“I really don’t have the words and I don’t believe any of us do,” Linkin Park’s pianist and vocalist Mike Shinoda told the sold out audience at the Hollywood Bowl on Friday night.
He didn’t need them. A really beautiful and cathartic tribute concert that was more powerful was, orchestrated by the group, joined by a laundry list of friends. They celebrated the life of the singer, Chester Bennington, who died in July by suicide of this band.
Helping fill the stage were members of popular bands that had their heyday around the turn of this century like Blink182, Sum 41, Yellowcard, Bush, System of a Down, Avenged Sevenfold, No Doubt, and many, many more. Restricted by no genre or fashion, it felt like the entire industry came together to encourage the band and honor the life of the friend. The musicians helped sing some of the components of Bennington or filled in on guitar in the songs of Linkin Park, while others performed their tributes.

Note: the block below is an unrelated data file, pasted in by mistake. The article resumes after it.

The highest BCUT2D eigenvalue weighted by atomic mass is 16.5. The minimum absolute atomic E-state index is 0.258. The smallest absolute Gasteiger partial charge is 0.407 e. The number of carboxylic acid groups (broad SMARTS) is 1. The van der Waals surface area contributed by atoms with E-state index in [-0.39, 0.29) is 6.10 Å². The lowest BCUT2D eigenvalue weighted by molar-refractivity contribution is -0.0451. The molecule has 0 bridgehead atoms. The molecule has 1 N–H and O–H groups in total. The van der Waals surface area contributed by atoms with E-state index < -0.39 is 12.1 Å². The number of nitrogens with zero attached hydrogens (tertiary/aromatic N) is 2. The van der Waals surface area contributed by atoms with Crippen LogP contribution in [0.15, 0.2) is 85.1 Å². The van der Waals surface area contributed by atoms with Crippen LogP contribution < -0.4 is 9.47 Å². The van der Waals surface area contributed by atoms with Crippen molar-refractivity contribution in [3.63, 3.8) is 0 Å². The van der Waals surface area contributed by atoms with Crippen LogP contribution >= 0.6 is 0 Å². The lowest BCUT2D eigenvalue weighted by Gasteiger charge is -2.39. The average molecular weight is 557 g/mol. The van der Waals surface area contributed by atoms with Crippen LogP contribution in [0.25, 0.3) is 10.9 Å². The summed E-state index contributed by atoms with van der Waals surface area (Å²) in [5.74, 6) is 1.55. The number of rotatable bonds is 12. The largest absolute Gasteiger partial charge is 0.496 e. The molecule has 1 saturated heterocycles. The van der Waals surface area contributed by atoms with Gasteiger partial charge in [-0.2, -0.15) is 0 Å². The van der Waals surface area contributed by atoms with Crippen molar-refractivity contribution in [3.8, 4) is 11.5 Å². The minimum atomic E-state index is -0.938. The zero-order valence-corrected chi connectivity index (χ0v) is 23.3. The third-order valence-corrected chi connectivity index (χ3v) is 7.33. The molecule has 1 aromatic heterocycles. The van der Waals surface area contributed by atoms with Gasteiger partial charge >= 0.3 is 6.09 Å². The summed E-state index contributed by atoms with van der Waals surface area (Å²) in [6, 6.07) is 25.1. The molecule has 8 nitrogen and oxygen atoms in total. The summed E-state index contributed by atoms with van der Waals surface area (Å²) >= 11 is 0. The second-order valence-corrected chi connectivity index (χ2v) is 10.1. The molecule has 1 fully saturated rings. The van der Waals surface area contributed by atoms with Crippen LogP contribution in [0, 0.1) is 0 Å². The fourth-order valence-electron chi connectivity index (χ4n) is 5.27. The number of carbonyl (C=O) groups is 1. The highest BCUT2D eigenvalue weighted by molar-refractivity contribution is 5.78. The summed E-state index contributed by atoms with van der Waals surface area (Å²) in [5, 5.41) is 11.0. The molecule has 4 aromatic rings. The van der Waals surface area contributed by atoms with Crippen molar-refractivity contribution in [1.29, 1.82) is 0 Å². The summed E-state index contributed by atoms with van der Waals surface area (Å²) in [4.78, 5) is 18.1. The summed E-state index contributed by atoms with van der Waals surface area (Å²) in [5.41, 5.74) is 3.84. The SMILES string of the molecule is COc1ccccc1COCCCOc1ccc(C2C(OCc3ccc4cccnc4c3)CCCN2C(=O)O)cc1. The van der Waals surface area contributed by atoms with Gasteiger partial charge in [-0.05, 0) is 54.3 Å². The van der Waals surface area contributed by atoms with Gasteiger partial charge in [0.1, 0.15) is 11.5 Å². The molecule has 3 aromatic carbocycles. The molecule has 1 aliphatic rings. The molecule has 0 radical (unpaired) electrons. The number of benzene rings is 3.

Fans’ crying faces were projected onto screens surrounding the stage, but the event didn’t feel like a funeral — that was a celebration. Linkin Park’s songs are dark and driven, adding a deep layer of closeness between the group and its fans. It was hard not to tease up hearing the audience sing powerful lyrics like “Ultimately, it does not even matter,” and “Who cares whether a more light travels out in the skies of a million stars?”
Every tune, in some way, felt a whole lot more meaningful and connected to the tragic death of Bennington.